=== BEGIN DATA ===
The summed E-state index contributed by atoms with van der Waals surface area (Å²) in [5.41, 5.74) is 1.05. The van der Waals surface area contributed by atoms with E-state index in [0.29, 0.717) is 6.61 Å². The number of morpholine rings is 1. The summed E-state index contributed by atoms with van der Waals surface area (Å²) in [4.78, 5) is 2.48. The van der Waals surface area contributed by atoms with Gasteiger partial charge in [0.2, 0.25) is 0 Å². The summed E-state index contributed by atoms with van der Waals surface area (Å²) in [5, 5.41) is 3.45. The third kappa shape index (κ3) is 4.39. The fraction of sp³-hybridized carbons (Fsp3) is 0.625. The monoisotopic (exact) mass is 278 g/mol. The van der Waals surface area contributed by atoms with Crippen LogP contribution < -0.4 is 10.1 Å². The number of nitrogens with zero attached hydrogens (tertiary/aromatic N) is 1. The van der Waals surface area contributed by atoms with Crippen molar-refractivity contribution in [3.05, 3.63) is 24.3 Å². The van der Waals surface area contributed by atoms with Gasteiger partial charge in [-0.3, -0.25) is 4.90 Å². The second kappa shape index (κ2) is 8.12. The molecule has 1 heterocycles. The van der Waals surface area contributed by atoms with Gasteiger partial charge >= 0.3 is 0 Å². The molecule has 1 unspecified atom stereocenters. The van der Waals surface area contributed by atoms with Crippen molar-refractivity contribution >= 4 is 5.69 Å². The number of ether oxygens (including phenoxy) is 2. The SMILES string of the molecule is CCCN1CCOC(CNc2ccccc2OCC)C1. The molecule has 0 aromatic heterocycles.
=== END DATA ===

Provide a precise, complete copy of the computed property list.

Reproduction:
The summed E-state index contributed by atoms with van der Waals surface area (Å²) in [5.41, 5.74) is 1.05. The van der Waals surface area contributed by atoms with E-state index in [0.29, 0.717) is 6.61 Å². The number of morpholine rings is 1. The summed E-state index contributed by atoms with van der Waals surface area (Å²) in [4.78, 5) is 2.48. The van der Waals surface area contributed by atoms with Gasteiger partial charge in [0.2, 0.25) is 0 Å². The summed E-state index contributed by atoms with van der Waals surface area (Å²) in [5, 5.41) is 3.45. The third kappa shape index (κ3) is 4.39. The fraction of sp³-hybridized carbons (Fsp3) is 0.625. The monoisotopic (exact) mass is 278 g/mol. The van der Waals surface area contributed by atoms with Crippen LogP contribution < -0.4 is 10.1 Å². The number of nitrogens with zero attached hydrogens (tertiary/aromatic N) is 1. The van der Waals surface area contributed by atoms with Crippen molar-refractivity contribution in [3.05, 3.63) is 24.3 Å². The van der Waals surface area contributed by atoms with Gasteiger partial charge in [-0.3, -0.25) is 4.90 Å². The second kappa shape index (κ2) is 8.12. The molecule has 1 heterocycles. The van der Waals surface area contributed by atoms with Gasteiger partial charge >= 0.3 is 0 Å². The molecule has 1 unspecified atom stereocenters. The van der Waals surface area contributed by atoms with Crippen molar-refractivity contribution >= 4 is 5.69 Å². The number of ether oxygens (including phenoxy) is 2. The SMILES string of the molecule is CCCN1CCOC(CNc2ccccc2OCC)C1. The molecule has 0 aromatic heterocycles.